Welcome to my tales of cookery school, food and travel

The first 30+ posts of this blog describe my experiences as I complete a nine month cooking course - the City and Guilds Diploma in Food Preparation and Culinary Art. I did this after I moved out of full time employment and it was purely selfish - I love food, cooking, eating and drinking. Subsequent posts are about, food, travel and adventures.

Follow by Email

Wednesday, 15 June 2016

Who knew eggs were so expensive?

St Petersburg survival kit: when you leave the house wear waterproof shoes, take an umbrella, raincoat and sunglasses.  Still waiting to use the sunglasses. This is a Russian summer.

Suitably dressed in rain attire we start the day with a walk up to visit the Fabergé museum located In the fabulous (they are ALL fabulous) Shuvalovsky Palace. It's difficult to imagine all these palaces were someone's home in the 1800s. They are immense, richly decorated (when restored) indulgences.  No wonder the peasants revolted! 

Anyway, the tsars. In 1885 Alexander III commissioned jeweller Peter Carl Fabergé to create an Easter gift for his wife.  In Russian Orthodox tradition Easter is like Christmas for Christians, and gifts are given.  From 1897 the new tsar (there were a lot of them!) Nicholas II asked Fabergé to continue making the eggs every Easter for his mother and his wife.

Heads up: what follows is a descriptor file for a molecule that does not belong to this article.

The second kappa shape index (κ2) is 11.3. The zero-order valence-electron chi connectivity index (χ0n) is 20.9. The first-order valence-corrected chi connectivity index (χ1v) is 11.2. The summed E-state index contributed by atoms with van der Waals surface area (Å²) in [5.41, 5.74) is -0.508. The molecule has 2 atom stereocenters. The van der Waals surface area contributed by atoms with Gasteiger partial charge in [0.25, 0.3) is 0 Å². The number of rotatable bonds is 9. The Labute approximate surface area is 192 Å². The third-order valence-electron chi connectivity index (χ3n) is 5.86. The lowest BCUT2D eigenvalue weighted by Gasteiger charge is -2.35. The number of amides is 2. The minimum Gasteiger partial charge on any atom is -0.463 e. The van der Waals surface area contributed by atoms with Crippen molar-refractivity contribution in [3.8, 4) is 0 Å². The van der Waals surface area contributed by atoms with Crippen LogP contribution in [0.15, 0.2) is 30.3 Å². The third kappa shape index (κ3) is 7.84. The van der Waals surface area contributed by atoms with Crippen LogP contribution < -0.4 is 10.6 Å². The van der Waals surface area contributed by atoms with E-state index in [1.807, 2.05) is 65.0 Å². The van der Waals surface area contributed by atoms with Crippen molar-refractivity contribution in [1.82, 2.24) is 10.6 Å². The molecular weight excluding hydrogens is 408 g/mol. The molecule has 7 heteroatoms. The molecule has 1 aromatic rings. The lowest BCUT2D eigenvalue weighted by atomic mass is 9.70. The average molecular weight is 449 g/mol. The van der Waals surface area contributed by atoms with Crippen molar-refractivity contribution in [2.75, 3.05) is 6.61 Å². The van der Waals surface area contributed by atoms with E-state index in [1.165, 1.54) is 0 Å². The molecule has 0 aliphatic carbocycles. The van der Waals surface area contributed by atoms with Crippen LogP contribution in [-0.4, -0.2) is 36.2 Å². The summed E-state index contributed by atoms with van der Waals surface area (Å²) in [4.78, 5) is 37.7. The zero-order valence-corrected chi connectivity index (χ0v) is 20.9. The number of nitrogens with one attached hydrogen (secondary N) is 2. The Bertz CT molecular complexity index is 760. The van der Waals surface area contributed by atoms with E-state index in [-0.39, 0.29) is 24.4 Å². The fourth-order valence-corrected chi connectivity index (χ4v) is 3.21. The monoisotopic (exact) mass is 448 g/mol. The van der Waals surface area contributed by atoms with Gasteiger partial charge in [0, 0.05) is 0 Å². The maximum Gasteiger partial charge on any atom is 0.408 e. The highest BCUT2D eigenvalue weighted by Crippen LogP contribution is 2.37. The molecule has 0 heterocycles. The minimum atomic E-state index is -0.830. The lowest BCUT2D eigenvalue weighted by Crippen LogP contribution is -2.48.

And the eggs are exquisite works of art and engineering. All have a 'surprise' inside - presumably Kinder stole the idea.  The carriage inside one of the eggs is an exact replica of the Coronation carriage. The wheels roll, the glass in the windows is bevelled, the steps fold down, and inside another surprise: a diamond suspended from the ceiling. It took 15 months of 16 hour days to make the carriage alone.
This is not a stage coach! It's an Imperial Coronation carriage in miniature
Of the 50 eggs made and delivered to the Imperial family between 1885 and 1916 (come the Revolution!) 43 have survived, many in private collections. Current valuations vary according to how complete the eggs are; many surprises are missing, eggs vary in workmanship, detail and amount of precious metal and stones, but millions would be a starting point. In 2014 one sold for 20 million pounds. And you thought free range eggs were expensive!

The palace also has a large collection of cloisonné work and Imperial factory porcelain. The sort of thing you could never imagine actually using

From here we went on to an impromptu lunch featuring eggs of a different kind.

If you are in St Petersburg (on a cold, drizzly Summer's day) why wouldn't you spend $150 a head on a caviar tasting at a fancy pants restaurant called Tsar? Ten grams each of Sevruga, Sturgeon and Beluga with an ice cold shot of vodka. My kind of lunch.
Three kind of caviar, the lightest blini in the world, and ice cold vodka.
And if I didn't know the restaurant wasn't average before going to the bathroom, I knew when I got there. You might want to check out the wallpaper - if you've got a strong constitution. 

This is the throne room

Here's more lovely eggs to take your mind off that.

Lilies of the Valley, Empress Alexandra Fyodorovna favourite flower, the surprise is the portraits of the tsar Nicholas II and their daughters Tatiana and Olga

A jade bay tree. A hidden lever opens the top and a feathered so bird rises up, flaps its wins, turns its head - AND IT SINGS! Call Russia's got Talent.

With a pop up rooster and working clock

No comments:

Post a comment